A Numerical Model to Study the Role of Surface Textures at Top Dead Center Reversal in the Piston Ring to Cylinder Liner Contact
Summary (4 min read)
- Fuel efficiency and reduction of emissions are key drivers for the modern automotive internal combustion (IC) engine development.
- The piston compression ring-cylinder liner contact experiences a transient regime of lubrication due to the variable nature of contact kinematics and the applied contact load in the various strokes of the IC engine.
- For conjunctions with poor contact kinematics and/or high loads a growing area of interest has been the role that introduced surface features (widely referred to as surface textured patterns) can play in the retention of micro-reservoirs of lubricant or encourage lubricant entrainment through micro-wedge effect and/or pressure perturbations through microhydrodynamics.
2.1 Hydrodynamic conjunction
- The piston compression ring-cylinder liner conjunction operates transiently across a broad spectrum of regimes of lubrication, from hydrodynamics to mixed and onto direct boundary interactions.
- At low speeds of entraining motion such as those encountered at the top dead centre reversal, insufficient hydrodynamic pressures are generated.
- Thus, some of the applied load is carried by the interaction of asperity pairs on the counterfaces.
- Assuming no instantaneous relative motion of the ring with respect to its retaining groove, such as ring flutter or twist, then the ring sliding speed is obtained as : 𝑈𝑈 ≈ 𝑟𝑟𝜔𝜔 �sinω𝑡𝑡 + 𝑟𝑟 2𝐿𝐿 sin2ω𝑡𝑡� (2) where, the sliding speed includes inertial dynamic motions up to the second engine order (2ω).
- The applied load is a combination of gas pressure loading 𝐹𝐹𝑔𝑔, acting behind the inner rim of the ring and the ring’s elastic tension 𝐹𝐹𝑒𝑒, both of which press the ring normal to the surface of the liner .
2.2 Film shape
- Ma et al , Akalin and Newaz [10-11] and Mishra et al  have shown that the generated conjunctional pressures in the partially conforming compression ring-bore contact are insufficient to cause any localised contact deformation.
- In the current analysis any ring elastodynamic modal behaviour is ignored.
- Therefore, for the rough topography Patir and Cheng  average flow model can ideally be used.
- The cylinder liner is cross-hatch honed, where the topography does not conform to a Gaussian distribution in practice .
2.3 Ring face profile
- The profile of the ring face, ℎ𝑠𝑠 in equation (3) is modelled as only varying in the axial 𝑥𝑥- direction; i.e. the direction of lubricant entraining motion.
- The axial ring profile is an important factor for the entrainment of the lubricant into the conjunction through hydrodynamic inlet wedge effect .
- For the purpose of numerical analysis, the ring profile was measured using an Alicona Infinite Focus Microscope with a measurement resolution of 1 nm.
- Polynomial fit for measured ring face profile shape, also known as 10 Figure 3.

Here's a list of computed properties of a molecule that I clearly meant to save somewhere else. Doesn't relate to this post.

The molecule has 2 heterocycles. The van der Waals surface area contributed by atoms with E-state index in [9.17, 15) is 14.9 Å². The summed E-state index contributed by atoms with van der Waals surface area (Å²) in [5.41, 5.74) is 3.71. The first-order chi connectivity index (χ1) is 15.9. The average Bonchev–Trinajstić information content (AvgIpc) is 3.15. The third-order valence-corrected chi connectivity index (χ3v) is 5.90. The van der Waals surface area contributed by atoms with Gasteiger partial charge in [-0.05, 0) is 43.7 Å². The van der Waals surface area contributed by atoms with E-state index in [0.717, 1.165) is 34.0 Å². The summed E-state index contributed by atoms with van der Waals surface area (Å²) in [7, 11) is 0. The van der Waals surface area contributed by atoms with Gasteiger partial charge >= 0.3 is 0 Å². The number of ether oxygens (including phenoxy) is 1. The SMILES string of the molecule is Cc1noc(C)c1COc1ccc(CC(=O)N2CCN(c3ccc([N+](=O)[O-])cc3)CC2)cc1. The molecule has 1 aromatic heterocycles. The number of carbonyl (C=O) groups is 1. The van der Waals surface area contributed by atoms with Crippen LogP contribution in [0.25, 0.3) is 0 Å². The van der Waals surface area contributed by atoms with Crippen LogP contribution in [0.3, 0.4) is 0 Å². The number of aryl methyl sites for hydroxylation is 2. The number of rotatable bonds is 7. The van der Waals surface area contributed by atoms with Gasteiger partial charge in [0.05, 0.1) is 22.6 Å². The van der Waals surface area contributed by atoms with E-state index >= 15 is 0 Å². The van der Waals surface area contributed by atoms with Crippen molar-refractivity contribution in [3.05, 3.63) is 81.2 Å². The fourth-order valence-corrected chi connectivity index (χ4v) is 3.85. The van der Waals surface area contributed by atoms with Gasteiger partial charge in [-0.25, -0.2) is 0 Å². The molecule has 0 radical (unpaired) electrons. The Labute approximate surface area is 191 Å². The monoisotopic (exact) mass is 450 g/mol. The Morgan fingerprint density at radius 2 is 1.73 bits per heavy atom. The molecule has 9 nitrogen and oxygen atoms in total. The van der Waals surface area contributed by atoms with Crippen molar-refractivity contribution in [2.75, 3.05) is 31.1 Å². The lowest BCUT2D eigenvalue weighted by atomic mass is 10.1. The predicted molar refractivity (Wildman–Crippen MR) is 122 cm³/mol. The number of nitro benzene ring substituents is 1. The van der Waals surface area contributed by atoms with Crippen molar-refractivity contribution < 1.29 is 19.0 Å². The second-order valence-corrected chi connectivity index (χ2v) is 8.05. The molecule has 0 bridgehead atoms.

2.4 Numerical reconstruction of laser textured chevrons
- The surface features are modelled so that their inclusion angle, length, width and thickness can all be readily altered.
- These are based on the measurements made using the Infinite Focus Microscope.
- The start and termination points of the textured region are also defined.
- If 𝑙𝑙𝑐𝑐 is the thickness of a chevron, ℎ𝑑𝑑 its depth at its centre-line location and 𝑥𝑥𝑚𝑚 the position of the centre-line of the chevron cross-sectional width, then a chevron profile can be described as: �𝜕𝜕−𝜕𝜕𝑚𝑚 𝑙𝑙𝑐𝑐.
2.5 Lubricant rheology
- The lubricant bulk rheological state comprising viscosity and density are affected by pressure and temperature.
- The current analysis includes the thermal and piezo-viscous behaviour of the lubricant.
- The variations of density with pressure and temperature can be defined as follow [44-45]:.
2.6 Boundary conditions
- A fully flooded inlet is assumed and the following boundary conditions are used along the axial x-direction of the contact.
- These pressures are dependent on the residing position of the ring during the various engine strokes .
- The contact exit boundary conditions are assumed to be those of Swift –Stieber, thus: 𝑝𝑝ℎ(𝑥𝑥𝑐𝑐,𝑦𝑦) = 𝑃𝑃𝑐𝑐 and (𝑑𝑑𝑝𝑝ℎ 𝑑𝑑𝑥𝑥⁄ )𝜕𝜕=𝜕𝜕𝑐𝑐 = 0 (8) These boundary conditions determine the position of lubricant film rupture, 𝑥𝑥𝑐𝑐 beyond which a cavitation region occurs.
- An analysis by Chong et al , using the Elrod’s cavitation algorithm takes into account the effect of cavitation .
- This effect is ignored in the current analysis.
2.7 Gas flow model
- A gas flow model is used in this study to determine the pressure acting behind the inner rim of the compression ring.
- In practice, the ring commences to move to the top groove land when the piston is at mid-span in the compression stroke and remains there well past the detonation point [8,50].
- The temperature variation in each control volume at each stroke due to volumetric variations is given by :.
- The same methodology can be used to determine the mass flow rate between all the desired control volumes.